Relive the glory days of youth – now with private yachts, spa treatments, and passion-fruit margaritas – in Los Cabos.
Growing up in the 1980s, summer camp promised endless adventures and limited supervision. When I was a kid, I went to camp in Colorado every summer for two weeks. It was the first place I rode a horse, shot a bow and arrow, and got my ear pierced – safety-pin-style – and where I had my first kiss. Over the years, those memories have been faded into the cycle of adult responsibilities, but I’ve always longed to rekindle that not-a-care-in-the-world feeling, even just for a little bit.
It turns out I’m not the only one dreaming of summer camp – today, more and more resorts and hotels are offering programming that’s geared for adults but designed to re-create the feeling of childhood. And while many properties around the world offer camplike vibes, Mexico’s 141-room Four Seasons Resort & Residences Los Cabos at Costa Palmas presents the real deal: a five-day program called Camp Verano. While Cabo may not conjure the most idyllic summer- camp visions, the resort is located on Baja California Sur’s East Cape facing the Sea of Cortés, with its own coastline and no Señor Frog's in sight. It’s where John Steinbeck wrote The Log from the Sea of Cortez while watching spyhopping gray whales, migrating fish schools, glimmering marlin, and glistening waters. It didn’t seem like a bad place to go to camp, so I signed up, ready to chase those Colorado glory days.
Day 1: Sunsets and Seared Tuna
At check-in, I picked up my five-day camp itinerary, which the resort can help guests customize before they arrive. Once I dropped my bags in my suite and pulled my gaze away from the sea, I met my “counselor” on the beach for a sunset dune-buggy ride (Camp Verano’s counselors are local adventure guides). Memories of horseback riding through Colorado’s evergreen pines came to mind as we breezed over and zigzagged around the East Cape’s sandy hills.
Dining at Camp Verano is a bit posher than the Tater-Tot-laden buffet lines of camps past. At the Four Seasons’ outdoor restaurant Limón, I ate fresh, locally caught tuna prepared five ways, paired with silky Mexican wines that enhanced each bite. The night ended under the stars as I ambled back to my suite’s king-size bed – way better than bunk beds.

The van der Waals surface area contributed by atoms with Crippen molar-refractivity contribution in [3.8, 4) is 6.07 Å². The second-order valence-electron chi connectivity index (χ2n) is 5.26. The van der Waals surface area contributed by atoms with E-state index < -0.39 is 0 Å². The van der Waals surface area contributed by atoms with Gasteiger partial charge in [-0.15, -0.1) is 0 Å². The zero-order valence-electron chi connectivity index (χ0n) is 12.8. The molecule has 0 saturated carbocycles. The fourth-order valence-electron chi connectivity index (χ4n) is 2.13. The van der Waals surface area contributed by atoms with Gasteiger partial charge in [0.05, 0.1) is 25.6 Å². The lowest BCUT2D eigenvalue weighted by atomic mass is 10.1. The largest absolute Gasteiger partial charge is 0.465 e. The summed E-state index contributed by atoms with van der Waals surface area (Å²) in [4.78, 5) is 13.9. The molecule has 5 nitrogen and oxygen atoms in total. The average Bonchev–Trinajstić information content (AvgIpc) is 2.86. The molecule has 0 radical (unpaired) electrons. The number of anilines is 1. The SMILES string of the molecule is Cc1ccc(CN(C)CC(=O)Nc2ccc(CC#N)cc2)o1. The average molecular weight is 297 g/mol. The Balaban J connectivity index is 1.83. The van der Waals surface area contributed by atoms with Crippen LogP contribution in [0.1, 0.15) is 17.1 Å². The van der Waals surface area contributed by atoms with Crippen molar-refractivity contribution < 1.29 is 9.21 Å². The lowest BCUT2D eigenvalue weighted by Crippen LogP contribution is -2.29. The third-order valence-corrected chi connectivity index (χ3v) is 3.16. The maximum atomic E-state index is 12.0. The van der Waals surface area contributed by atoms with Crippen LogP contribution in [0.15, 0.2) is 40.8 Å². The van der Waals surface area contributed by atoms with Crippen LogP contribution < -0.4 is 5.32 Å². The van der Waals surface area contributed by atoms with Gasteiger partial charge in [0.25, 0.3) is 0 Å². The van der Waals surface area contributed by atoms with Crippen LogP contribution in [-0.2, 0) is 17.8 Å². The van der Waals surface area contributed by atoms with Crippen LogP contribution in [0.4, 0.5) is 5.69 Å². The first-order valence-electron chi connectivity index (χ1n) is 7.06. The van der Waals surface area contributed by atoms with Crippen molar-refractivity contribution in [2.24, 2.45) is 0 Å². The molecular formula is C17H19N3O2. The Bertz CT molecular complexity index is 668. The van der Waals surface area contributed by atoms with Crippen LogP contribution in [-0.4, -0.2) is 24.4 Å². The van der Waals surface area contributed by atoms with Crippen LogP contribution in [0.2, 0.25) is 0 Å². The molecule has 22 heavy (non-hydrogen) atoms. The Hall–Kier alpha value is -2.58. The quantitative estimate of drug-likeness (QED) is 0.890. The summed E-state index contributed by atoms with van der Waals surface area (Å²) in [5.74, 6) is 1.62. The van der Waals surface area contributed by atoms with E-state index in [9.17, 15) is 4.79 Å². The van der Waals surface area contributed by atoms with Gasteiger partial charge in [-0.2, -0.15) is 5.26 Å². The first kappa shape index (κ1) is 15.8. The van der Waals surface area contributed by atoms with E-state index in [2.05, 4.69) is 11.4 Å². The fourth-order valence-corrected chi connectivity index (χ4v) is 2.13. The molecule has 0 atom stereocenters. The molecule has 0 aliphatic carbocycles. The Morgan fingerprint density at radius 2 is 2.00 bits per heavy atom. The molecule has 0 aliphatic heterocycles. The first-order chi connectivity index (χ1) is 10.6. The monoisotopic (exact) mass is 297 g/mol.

Snorkeling at Cabo Pulmo.
Day 2: Earning My Water-Sports Badge
I don’t remember any in-room breakfasts at my childhood summer camp, but I indulged at Camp Verano, sitting on my private patio, watching the tide roll in. I met my guide at the resort’s private marina and boarded a 35-foot fishing bound for Cabo Pulmo, a marine park and UNESCO World Heritage site an hour away known for its diving, snorkeling, and spearfishing. We donned wetsuits and took a dinghy deeper into the park, where pods of dolphins hunted large fish, marlin dodged fishing hooks, and giant sea turtles floated in solitude. I snorkeled coral reefs with brilliantly colored puffers, needlefish, angelfish, snappers, and more, but the highlight was diving right into the middle of a school of thousands of shimmering jackfish, three-foot long, metallic swimmers with bulging eyes and streamlined bodies that floated casually around me.
Back on the boat, I drank passion-fruit margaritas and snacked on fresh guacamole as we skipped past more dolphin pods on the return to the resort. My afternoon was free – campers can lounge by one of six pools, eat fresh ceviche and sip Palomas at El Puesto (the hotel’s cevichería and sushi spot), or go stand-up paddleboarding.
Day 3: Communing with Nature
No camp experience is complete without hiking in the woods. In the East Cape, one of the driest places on earth, a forested oasis beckons a 30-minute drive west. The Rancho Ecológico Sol de Mayo is a lush park with cascading waterfalls fed by a natural spring. My guide and I spent the day hiking, traipsing across a river, and winding up at a lake with a natural rock waterslide that dropped us into the chilly-yet-refreshing water. As I dunked my head underwater, I lost myself in the moment, forgetting about anything else at home, work, or anywhere in the world – and that’s what summer camp is all about.
This summer camp comes with a bartender.
Days 4 and 5: Mind, Body, and Soul
Summer camps are always filled with activities, and Camp Verano is no different. Fitness is on the agenda: Campers can hike to the top of nearby Flat Rock for a 30-minute HIIT class with panoramic views (I skipped out on this because I was busy experimenting with too much mezcal). They return to the resort for a post-hike spa treatment, something that, despite my absence at the peak, I did not skip out on. The blissful hour was packed with healing stones, personalized aromatherapy, and deep-tissue massage.
Speaking of spirits, Camp Verano’s final night swaps the traditional end-of-camp talent show for a taco dinner under the stars, accompanied by a mezcal and tequila tasting led by the resort’s in-house expert, Ricardo Robles. Afterward, I moved to a bonfire on the beach for the pastry chef’s fancy take on s’mores – the homemade sweet crackers and locally sourced chocolate (both milk and dark) put the classic version to shame. A cool breeze whipped across the beach, the fire warmed my toes, and the Milky Way put on one hell of a show.
It was a short stint, but Camp Verano ticked every box on my summer-camp list and uncovered that adventurous, thrill-seeking child – in ultra-luxe fashion. The custom, five-day Camp Verano program is available through September 4, 2023.